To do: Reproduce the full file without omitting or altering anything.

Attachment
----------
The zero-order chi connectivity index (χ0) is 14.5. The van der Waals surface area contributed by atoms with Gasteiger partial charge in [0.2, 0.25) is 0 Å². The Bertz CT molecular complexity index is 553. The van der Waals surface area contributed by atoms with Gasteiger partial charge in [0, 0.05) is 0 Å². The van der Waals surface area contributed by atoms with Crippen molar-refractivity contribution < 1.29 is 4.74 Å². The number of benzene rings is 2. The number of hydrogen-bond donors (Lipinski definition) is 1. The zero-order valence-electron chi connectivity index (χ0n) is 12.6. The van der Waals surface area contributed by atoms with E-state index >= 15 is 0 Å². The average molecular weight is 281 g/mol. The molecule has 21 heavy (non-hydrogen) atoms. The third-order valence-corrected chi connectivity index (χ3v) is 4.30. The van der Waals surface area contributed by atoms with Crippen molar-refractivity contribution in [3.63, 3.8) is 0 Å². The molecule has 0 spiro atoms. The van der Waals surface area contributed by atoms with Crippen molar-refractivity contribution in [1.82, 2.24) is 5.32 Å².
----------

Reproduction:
The zero-order chi connectivity index (χ0) is 14.5. The van der Waals surface area contributed by atoms with Gasteiger partial charge in [0.2, 0.25) is 0 Å². The Bertz CT molecular complexity index is 553. The van der Waals surface area contributed by atoms with Gasteiger partial charge in [0, 0.05) is 0 Å². The van der Waals surface area contributed by atoms with Crippen molar-refractivity contribution < 1.29 is 4.74 Å². The number of benzene rings is 2. The number of hydrogen-bond donors (Lipinski definition) is 1. The zero-order valence-electron chi connectivity index (χ0n) is 12.6. The van der Waals surface area contributed by atoms with E-state index >= 15 is 0 Å². The average molecular weight is 281 g/mol. The molecule has 21 heavy (non-hydrogen) atoms. The third-order valence-corrected chi connectivity index (χ3v) is 4.30. The van der Waals surface area contributed by atoms with Crippen molar-refractivity contribution in [3.63, 3.8) is 0 Å². The molecule has 0 spiro atoms. The van der Waals surface area contributed by atoms with Crippen molar-refractivity contribution in [1.82, 2.24) is 5.32 Å².